Understanding the hazard function

Suppose you have fit a distribution to your censored survival times as in the previous post and now want to quantify the intuition of an event being imminent. For example, being able to characterise precisely when your customers are about to churn can help identify problem areas to improve on. This notion is called the hazard. We’ll take a look at some of its main properties and how it related to survival analysis.


Start with a small \(\delta\)-interval around t and and consider the average probability density of an event ocurring in that interval given that it occurs after t: \(\frac{\mathbb P(t \le T < t + \delta \mid t \le T)}{\delta}\), where \(\mathbb P\) is the probability function. To get rid of the arbitrary choice of \(\delta\), we take the limit as \(\delta\) goes to zero.

\[ h(t) := \lim_{\delta \rightarrow 0} \frac{\mathbb P(t \le T < t + \delta \mid t \le T)}{\delta} . \]

This is well-defined whenever the CDF is differentiable. Although it is defined in terms of probabilities, we will show below that the hazard is not itself a probability density function.


There are a number of useful properties of the hazard function that make it convenient to work with in survival analysis.

Equivalent definition

The above definition helps us understand the intuition behind the hazard function but there’s an equivalent formulation that can be easier to work with. Using

  • the definition of conditional probabilities,
  • the definition of a derivative, and
  • that \(F'(t) = f(t)\) where \(F\) is the CDF and \(f\) the probability function,

we can show that

\[ \begin{align} h(t) &= \lim_{\delta \rightarrow 0} \frac{\mathbb P(t \le T < t + \delta \mid t \le T)}{\delta} \\ &=\lim_{\delta \rightarrow 0} \frac{\mathbb P(t \le T < t + \delta)}{\mathbb P(t \le T)\delta} \\ &=\lim_{\delta \rightarrow 0} \frac{F(t + \delta) - F(t)}{S(t)\delta} \\ &=\lim_{\delta \rightarrow 0} \frac{F(t + \delta) - F(t)}{\delta} \frac{1}{S(t)} \\ &= F'(t) \frac{1}{S(t)} \\ &= \frac{f(t)}{S(t)}. \end{align} \]

We will show below how to use this to simplify the likelihood in the case of censored observations for measuring time to an event of interest.

Relation with the survival function

Using the identity above, we can rewrite the hazard as a derivative of the survival function:

\[ h(t) = \frac{f(t)}{S(t)} = -\frac{d}{dt} \log S(t) . \]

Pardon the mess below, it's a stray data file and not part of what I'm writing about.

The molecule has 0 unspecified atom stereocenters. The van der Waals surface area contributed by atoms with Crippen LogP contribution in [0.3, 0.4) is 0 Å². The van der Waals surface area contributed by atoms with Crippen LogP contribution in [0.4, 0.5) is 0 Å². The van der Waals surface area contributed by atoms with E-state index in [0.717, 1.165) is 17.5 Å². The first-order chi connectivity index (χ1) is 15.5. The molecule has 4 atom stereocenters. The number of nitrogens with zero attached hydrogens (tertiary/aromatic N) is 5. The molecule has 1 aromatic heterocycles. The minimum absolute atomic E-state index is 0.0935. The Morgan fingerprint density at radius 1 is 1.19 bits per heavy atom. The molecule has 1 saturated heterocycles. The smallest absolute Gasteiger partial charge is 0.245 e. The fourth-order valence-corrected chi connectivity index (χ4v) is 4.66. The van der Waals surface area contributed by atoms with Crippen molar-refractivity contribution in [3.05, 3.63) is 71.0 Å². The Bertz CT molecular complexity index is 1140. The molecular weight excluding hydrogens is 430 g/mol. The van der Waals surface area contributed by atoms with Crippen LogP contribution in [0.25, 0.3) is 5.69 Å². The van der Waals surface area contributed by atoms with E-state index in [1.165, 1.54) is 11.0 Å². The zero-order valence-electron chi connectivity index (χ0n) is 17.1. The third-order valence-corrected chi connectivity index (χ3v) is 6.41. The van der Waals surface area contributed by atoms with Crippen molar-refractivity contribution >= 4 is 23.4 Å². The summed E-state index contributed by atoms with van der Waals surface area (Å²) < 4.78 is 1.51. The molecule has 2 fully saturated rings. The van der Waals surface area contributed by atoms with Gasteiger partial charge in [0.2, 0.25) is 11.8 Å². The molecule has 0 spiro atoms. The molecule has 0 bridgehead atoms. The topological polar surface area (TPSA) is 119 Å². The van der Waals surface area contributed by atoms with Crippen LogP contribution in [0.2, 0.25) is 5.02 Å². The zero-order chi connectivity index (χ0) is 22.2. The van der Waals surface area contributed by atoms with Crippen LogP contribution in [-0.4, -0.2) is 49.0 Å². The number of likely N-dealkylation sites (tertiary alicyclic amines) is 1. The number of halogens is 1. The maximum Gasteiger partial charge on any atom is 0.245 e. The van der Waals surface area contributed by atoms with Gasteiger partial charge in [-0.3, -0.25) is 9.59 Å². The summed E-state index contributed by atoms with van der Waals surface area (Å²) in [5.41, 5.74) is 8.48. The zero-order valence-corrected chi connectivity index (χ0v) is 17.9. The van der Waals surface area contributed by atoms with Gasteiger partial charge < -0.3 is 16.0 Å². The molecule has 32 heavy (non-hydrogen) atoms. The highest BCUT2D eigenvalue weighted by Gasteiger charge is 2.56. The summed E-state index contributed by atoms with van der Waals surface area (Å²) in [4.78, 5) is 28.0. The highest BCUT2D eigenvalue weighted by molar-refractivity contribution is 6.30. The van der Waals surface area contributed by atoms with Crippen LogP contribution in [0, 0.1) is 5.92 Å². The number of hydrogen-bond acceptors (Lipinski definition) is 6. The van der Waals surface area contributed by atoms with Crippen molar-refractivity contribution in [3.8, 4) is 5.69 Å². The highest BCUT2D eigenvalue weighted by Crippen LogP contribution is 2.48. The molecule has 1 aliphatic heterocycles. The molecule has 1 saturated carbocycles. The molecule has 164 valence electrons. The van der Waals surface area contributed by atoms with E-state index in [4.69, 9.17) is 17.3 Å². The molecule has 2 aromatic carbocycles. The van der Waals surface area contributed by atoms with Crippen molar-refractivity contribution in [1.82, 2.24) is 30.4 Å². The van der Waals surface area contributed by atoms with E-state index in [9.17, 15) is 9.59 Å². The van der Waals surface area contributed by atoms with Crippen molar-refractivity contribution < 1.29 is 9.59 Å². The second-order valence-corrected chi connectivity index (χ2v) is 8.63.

It then follows from the first fundamental theorem of calculus that

\[ S(t) = e^{-\int_0^t h(s) ds}. \]

In other words, the hazard function completely determines the survival function (and therefore also the mass/density function).

Since the integral of the hazard appears in the above equation, we can give it a definition for easier reference. We define the cumulative hazard as

\[ H(t) := \int_0^t h(s) ds . \]

Since \(\lim_{t \rightarrow \infty} S(t) = 0\), it follows that \(\lim_{t \rightarrow \infty} H(t) = -\lim \log S(t) = \infty\). In particular, this means that the hazard function is NOT a probability density function!


The exponential distribution has constant hazard. To see this, suppose \(h(t) = \lambda\). Then \(S(t) = \exp(-\int_0^t \lambda ds) = \exp(-\lambda t)\) so that \(f(t) = -S'(t) = \lambda \exp(-\lambda t)\), which is the probability function for the exponential distribution.

Hazard in censored survival analysis

In the previous post, we motivated the following likelihood in the case of censored survival times:

\[ L(\theta) := \prod_{i = 1}^N \delta_i f(t_i \mid \theta) \times \prod_{i = 1}^N (1 - \delta_i) S(t_i \mid \theta) \]

where \(\delta_i\) is 1 if the event is observed and 0 if it is censored, and \(\theta\) is the vector of parameters of the distribution of survival times. Since \(f(t) = h(t) S(t)\), we can rewrite this as

\[ L(\theta) := \prod_{i = 1}^N h(t_i \mid \theta)^{\delta_i}S(t_i \mid \theta). \]


Assuming that survival times follow an exponential distribution, the hazard \(h(t) = \lambda\) is constant, and the likelihood is

\[ L(\lambda) = \prod_{i = 1}^N \lambda^{\delta_i} e^{-\lambda t_i} = \lambda^D e^{-\lambda T} \]

where \(D := \sum_1^N \delta_i\) is the total number of events observed and \(T := \sum_1^N t_i\) is the total observation time. This expression has an interesting interpretation as a Poisson likelihood. To see this, first note that \(T\) and \(D\) can be considered constant in our likelihood because they don’t depend on our only parameter \(\lambda\). We can consider \(D\) as a Poisson variable with rate \(\lambda\) and exposure \(T\):

\[ D \mid \lambda \sim \text{Poisson}(\lambda T), \]

which gives probability of observing \(D\) events as

\[ \text{Poisson}(D \mid \lambda T) = (\lambda T)^D e^{-\lambda T} = T^D L(\lambda) . \]

However, likelihoods are equivalent up to a multiplicative constant. Since \(T^D\) is constant we can treat our likelihood, \(L\), as Poisson.